When most people think African music, they think percussion. But the beats are only the beginning, insists Uganda-born, American-based multi-instrumentalist and humanitarian Samite. On Trust (release: July 10, 2012), a collection of instrumentals that sprang from Samite’s deep knowledge of tradition and his recent soundtrack work, Samite explores instruments’ storytelling powers and East Africa’s melodic roots
“We wanted to stay away from drums and percussion on this album,” Samite reflects, “and to get people to hear other parts of African music. We wanted to take out the drums, yet still retain the music’s power and the ability to make people dance. To make it beautiful and deep.”
To do this, he worked in close concert with a trusted group of friends and top musicians, collaborating on production. Trust takes Samite’s signature melodies and rhythmic sensibilities, and transforms them with everything from ringing guitars to velvet-voiced cello, along with Samite’s sprightly kalimba (thumb piano) and lyrical flute.
All proceeds from Trust will go to Musicians for World Harmony, a non-profit initiative to bring healing to people displaced and traumatized by conflict via music performance and music therapy. (musiciansforworldharmony.org)
Samite knows the true value of trust. A multi-instrumentalist steeped in the traditional culture of his Ugandan upbringing, he was forced by a brutal war to flee his home as a young man. After years as a refugee in Kenya, Samite landed in the U.S. and began using his musical vision to pass along the gifts of his culture to American audiences, and to give back to distraught people in African conflict zones.
Recently, he was asked by director Charles Evans, Jr. to contribute to the documentary Addiction Incorporated. Evans was so moved by Samite’s work that he asked him to compose all the cues used in the film.
The musical vignettes designed to illustrate the film’s narrative took on a life of their own. Soon, Evans, South African guitarist and close friend Tony Cedras (Paul Simon), and Samite found themselves in the control booth of Daddy’s House Recording Studios, P Diddy’s studio in New York, urging other musicians to play the parts Samite usually performed himself. “We made most decisions between the three of us. It was the most democratic working environment ever,” Samite says.
By putting his trust in others, the veteran performer and composer found new facets to his music. “This made me discover myself in a different way. I didn’t have to play it all myself,” Samite muses. “We were behind the glass, on the other side of the screen, giving musicians ideas and direction about what to play, until we got emotional satisfaction.”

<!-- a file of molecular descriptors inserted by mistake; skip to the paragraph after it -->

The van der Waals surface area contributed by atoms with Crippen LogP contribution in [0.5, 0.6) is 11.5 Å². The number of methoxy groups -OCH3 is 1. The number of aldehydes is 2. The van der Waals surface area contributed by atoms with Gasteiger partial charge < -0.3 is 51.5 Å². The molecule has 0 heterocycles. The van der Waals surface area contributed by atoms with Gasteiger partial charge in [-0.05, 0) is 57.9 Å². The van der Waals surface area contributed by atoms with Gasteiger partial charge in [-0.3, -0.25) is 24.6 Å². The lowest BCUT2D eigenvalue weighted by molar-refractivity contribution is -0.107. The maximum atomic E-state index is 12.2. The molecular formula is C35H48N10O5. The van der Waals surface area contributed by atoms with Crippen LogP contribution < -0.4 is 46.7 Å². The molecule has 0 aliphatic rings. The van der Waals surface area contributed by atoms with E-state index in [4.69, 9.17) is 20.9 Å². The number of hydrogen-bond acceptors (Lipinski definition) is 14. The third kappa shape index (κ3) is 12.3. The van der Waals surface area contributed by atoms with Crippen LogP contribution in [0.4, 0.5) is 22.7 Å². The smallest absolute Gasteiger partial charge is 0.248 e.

Samite’s collaborators brought a fresh perspective and sound to his deeply rooted compositions. He sang passages from traditional Ugandan songs to cellist Elizabeth Simkin, who rendered them in evocative lines on “Infatuated”. Samite brought in Grammy-winning guitarist David Cullen, whose guitar work entwines with a slow grooving pulse on “Girl Grown Up” that sounds like reggae but is pure Baganda (Uganda’s largest ethnic group) Bakisimba rhythm. “The musicians would play what we’d written, our rough key ideas, then they’d go where they wanted with our guidance,” Samite explains.
Samite and Cedras strove to capture the call-and-response structure of East African music (the kalimba/guitar conversation on “Trust”), and to keep the songs dynamic by encouraging musicians like Cameroonian bassist Fred Doumbe to make full use of the space usually taken up by drums. They found themselves in a fruitful call-and-response relationship. While Cedras took Samite’s encouragement to explore more East African sounds, his powerful South African vibe shines through, especially in his nimble work on the accordion.
The trio of producers discovered unexpected moments in their work together. Evans was filming the recording session and caught Cedras playing the title track on guitar. On film, only Cedras’ rippling playing was audible (as he laid down a track with headphones), and the friends were struck by its spare beauty. The serendipitous discovery became “Trust Unplugged.”
The gentle and thoughtful feel that pervades Trust is in perfect harmony with its ultimate goal: to support Samite’s humanitarian efforts in East Africa through his organization, Musicians for World Harmony. Samite regularly returns to communities in Uganda and Congo with other musicians and musical professionals to work with local musicians, children, and other displaced people. The goal is to bring relief from trauma via music.
Though music has long been instrumental in local healing traditions, communities are facing terrible new difficulties—recovering child soldiers, the total disruption of village life—that demand new approaches. “People are now facing things they’ve never faced in the past, like kids who have been forced to killed their own parents and relatives,” Samite relates. “Music can help these children, but how do you approach it? We are both reminding people to use their culture for therapy, and in some cases, to learn from people trained in Western music therapy.”
“On a recent trip to a huge refugee camp in Mubende, Uganda, we brought in twenty musicians with drums and dancers on a pickup truck,” Samite smiles. “People started running toward us, jumping, clapping, and dancing. At least then, for five hours, they forgot about their problems. I know what it means to sing and dance when you’ve had to face so many bad memories. It’s so important.”